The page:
limit          gradient;
        value          uniform 0;
    }

The values that you put in are as follows:
theta0 for the contact angle at 0 velocity
thetaA-thetaR the offset from theta0 at infinite velocity
uTheta for how quickly the angle changes from theta0 to thetaA/thetaR (i just put in some random value)

The mathematical implementation is: theta =theta0 + (thetaA - thetaR)*tanh(uwall/uTheta);

Note that this is not a physically correct implementation of the dynamic contact angle, but for moderate velocity you can fit thetaA-thetaR and uTheta to experimental data and might get away with using it.

Dear michielm

Many thanks for your reply; So, each time, for each case, we have have to choose the thetaA-thetaR-theta0 and uTheta according to experimental results, right?

cheers
m

gnoyeh525 January 27, 2015 09:23

Quote:

Originally Posted by michielm (Post 528658)
You can simply use
Code:

walls
    {
        type          dynamicAlphaContactAngle;
        theta0        45;
        thetaA        60;
        thetaR        30;
        uTheta        0.01;
        limit          gradient;
        value          uniform 0;
    }

The values that you put in are as follows:
theta0 for the contact angle at 0 velocity
thetaA-thetaR the offset from theta0 at infinite velocity
uTheta for how quickly the angle changes from theta0 to thetaA/thetaR (i just put in some random value)

The mathematical implementation is: theta =theta0 + (thetaA - thetaR)*tanh(uwall/uTheta);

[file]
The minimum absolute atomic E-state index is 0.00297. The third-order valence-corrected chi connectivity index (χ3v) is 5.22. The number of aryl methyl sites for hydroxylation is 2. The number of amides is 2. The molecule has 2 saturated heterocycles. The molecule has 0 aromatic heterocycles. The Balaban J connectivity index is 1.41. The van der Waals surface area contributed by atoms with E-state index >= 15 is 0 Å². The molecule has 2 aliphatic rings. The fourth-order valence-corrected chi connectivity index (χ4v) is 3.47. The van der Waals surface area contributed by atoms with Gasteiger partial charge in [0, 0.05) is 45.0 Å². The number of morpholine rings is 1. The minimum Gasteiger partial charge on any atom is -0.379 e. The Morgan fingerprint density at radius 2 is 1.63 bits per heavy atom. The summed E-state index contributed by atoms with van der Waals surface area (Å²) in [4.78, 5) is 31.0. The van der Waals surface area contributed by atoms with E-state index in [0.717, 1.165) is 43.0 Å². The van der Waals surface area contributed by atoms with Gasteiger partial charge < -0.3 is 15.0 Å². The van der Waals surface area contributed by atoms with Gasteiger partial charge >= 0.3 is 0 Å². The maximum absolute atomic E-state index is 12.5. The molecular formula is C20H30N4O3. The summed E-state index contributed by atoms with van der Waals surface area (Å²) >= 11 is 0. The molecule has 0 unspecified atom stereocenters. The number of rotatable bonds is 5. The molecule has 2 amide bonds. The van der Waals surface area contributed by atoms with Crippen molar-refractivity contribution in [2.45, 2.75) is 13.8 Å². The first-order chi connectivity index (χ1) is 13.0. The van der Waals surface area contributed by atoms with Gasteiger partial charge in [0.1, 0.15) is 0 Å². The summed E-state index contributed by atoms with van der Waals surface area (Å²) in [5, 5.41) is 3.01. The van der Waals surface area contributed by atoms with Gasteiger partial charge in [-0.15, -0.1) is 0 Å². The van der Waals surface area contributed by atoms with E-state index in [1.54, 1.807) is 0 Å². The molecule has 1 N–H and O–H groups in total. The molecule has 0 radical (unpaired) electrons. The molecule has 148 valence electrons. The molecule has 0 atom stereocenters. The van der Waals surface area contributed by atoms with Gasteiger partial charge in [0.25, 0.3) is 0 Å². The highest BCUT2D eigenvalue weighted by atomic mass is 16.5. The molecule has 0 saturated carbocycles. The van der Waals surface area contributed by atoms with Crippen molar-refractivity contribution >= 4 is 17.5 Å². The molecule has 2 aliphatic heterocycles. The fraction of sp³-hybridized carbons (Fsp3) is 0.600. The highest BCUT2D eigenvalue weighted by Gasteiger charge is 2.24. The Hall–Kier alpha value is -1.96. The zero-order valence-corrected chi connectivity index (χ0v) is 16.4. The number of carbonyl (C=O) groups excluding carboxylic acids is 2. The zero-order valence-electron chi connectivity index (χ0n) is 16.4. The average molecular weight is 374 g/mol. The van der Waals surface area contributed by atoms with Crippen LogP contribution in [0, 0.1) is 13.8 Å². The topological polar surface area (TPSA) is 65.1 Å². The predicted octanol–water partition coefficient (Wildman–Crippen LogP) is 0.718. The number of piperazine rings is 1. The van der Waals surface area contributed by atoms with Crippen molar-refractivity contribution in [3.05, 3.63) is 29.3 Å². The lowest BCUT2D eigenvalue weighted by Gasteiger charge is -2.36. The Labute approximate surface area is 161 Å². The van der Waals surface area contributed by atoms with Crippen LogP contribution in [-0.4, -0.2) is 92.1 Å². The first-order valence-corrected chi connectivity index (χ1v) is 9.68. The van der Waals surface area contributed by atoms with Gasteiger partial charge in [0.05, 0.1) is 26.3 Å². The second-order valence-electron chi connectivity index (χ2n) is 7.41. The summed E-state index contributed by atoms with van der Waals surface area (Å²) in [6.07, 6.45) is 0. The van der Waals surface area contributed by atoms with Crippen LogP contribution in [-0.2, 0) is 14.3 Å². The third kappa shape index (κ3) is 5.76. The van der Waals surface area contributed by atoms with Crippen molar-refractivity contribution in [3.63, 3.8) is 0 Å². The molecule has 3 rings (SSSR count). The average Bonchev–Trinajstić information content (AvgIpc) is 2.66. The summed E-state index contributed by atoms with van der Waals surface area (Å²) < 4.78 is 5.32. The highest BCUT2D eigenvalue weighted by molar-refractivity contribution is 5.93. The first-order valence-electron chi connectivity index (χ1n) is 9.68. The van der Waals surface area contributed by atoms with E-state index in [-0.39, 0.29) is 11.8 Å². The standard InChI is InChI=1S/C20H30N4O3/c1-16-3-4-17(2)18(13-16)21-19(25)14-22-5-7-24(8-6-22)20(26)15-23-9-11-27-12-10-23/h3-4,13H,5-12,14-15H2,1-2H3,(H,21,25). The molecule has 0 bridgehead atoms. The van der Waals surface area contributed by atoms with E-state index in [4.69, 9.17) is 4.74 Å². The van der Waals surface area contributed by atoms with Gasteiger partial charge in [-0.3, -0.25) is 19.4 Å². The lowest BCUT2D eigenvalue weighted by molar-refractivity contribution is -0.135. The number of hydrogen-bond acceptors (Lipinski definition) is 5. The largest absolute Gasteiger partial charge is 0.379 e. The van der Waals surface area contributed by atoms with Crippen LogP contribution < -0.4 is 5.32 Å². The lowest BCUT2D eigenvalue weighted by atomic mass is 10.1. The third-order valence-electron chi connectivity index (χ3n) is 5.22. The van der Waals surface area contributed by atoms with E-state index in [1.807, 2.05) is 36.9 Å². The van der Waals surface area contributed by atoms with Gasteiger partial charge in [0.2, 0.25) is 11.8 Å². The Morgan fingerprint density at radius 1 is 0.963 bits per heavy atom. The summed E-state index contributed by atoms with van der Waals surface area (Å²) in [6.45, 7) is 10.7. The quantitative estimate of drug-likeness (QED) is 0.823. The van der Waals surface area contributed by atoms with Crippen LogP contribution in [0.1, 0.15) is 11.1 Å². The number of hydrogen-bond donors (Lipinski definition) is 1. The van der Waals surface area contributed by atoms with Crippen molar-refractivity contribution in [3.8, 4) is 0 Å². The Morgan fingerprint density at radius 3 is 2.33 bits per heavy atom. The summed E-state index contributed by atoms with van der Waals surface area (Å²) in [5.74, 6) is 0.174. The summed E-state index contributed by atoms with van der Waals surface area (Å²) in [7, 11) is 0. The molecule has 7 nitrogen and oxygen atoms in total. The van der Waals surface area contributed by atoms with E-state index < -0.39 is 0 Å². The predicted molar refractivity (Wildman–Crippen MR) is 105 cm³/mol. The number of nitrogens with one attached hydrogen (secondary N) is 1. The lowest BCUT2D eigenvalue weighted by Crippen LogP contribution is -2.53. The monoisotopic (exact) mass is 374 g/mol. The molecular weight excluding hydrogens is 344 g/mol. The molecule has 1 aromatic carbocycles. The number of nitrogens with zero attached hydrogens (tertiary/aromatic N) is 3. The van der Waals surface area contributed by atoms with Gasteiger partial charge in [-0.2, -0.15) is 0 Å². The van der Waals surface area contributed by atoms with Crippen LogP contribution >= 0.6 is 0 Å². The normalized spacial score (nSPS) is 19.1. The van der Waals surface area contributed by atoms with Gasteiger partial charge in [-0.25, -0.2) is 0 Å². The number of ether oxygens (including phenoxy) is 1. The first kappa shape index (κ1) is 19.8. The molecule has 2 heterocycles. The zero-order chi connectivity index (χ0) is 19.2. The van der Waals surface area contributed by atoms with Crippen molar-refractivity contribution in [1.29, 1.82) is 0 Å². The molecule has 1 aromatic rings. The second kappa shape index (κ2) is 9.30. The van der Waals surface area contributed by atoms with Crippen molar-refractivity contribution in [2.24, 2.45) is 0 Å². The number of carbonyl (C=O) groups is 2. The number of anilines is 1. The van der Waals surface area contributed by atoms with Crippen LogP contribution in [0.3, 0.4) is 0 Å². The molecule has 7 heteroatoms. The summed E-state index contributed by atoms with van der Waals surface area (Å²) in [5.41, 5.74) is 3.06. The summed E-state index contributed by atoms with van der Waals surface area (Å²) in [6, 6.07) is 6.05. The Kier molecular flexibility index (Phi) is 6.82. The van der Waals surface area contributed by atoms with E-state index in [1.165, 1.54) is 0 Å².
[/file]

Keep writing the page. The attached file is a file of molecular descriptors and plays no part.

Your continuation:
Note that this is not a physically correct implementation of the dynamic contact angle, but for moderate velocity you can fit thetaA-thetaR and uTheta to experimental data and might get away with using it.

Dear michielm

I think the current exist model for dynamic contact angle is not so accurate, i so I decide to implement new alternative contact angle model for testing.

cheers
g

gnoyeh525 May 5, 2015 09:46

Dear michielm

Again, may I ask you one more question. To use the dynamic contact angle model in interFoam solver, we only need to specify the boundary conditions at 0 initial time, but we do not need to modify the library source file interphaseProperties.C, right? But I don't see how the dynamic contact angle has been calculate in the interphaseProperties.C. Could you tell me how the dynamic contact angle link to and work in the interphaseProperties.C file?

I see in ./transportiModel/twoPhasePropersities/, there exist a dynamicAlphacontactangle.C which contain the dynamic contact model. but I do know how this contact angle model been used in the interphasePropersity.C to update the interface propersities.

many thanks
cheers
Ming

Quote:

Originally Posted by michielm (Post 412737)
Hi Sandy,
I guess you used the zeroGradient BC? That is indeed going to give pretty different results.

To use the constantAlphaContactAngle BC you need to specify it in 0/alpha1 on the patch where you want it like this:

Code:

walls
    {
        type          constantAlphaContactAngle;
        theta0        45;
        limit          gradient;
        value          uniform 0;
    }

For an example, check out the capillaryRise tutorial.

That said, I am pretty sure that the constantAlphaContactAngle BC is not going to work well either, because your problem is highly dynamic and the contact angle that you model should thus dependent on the local velocities.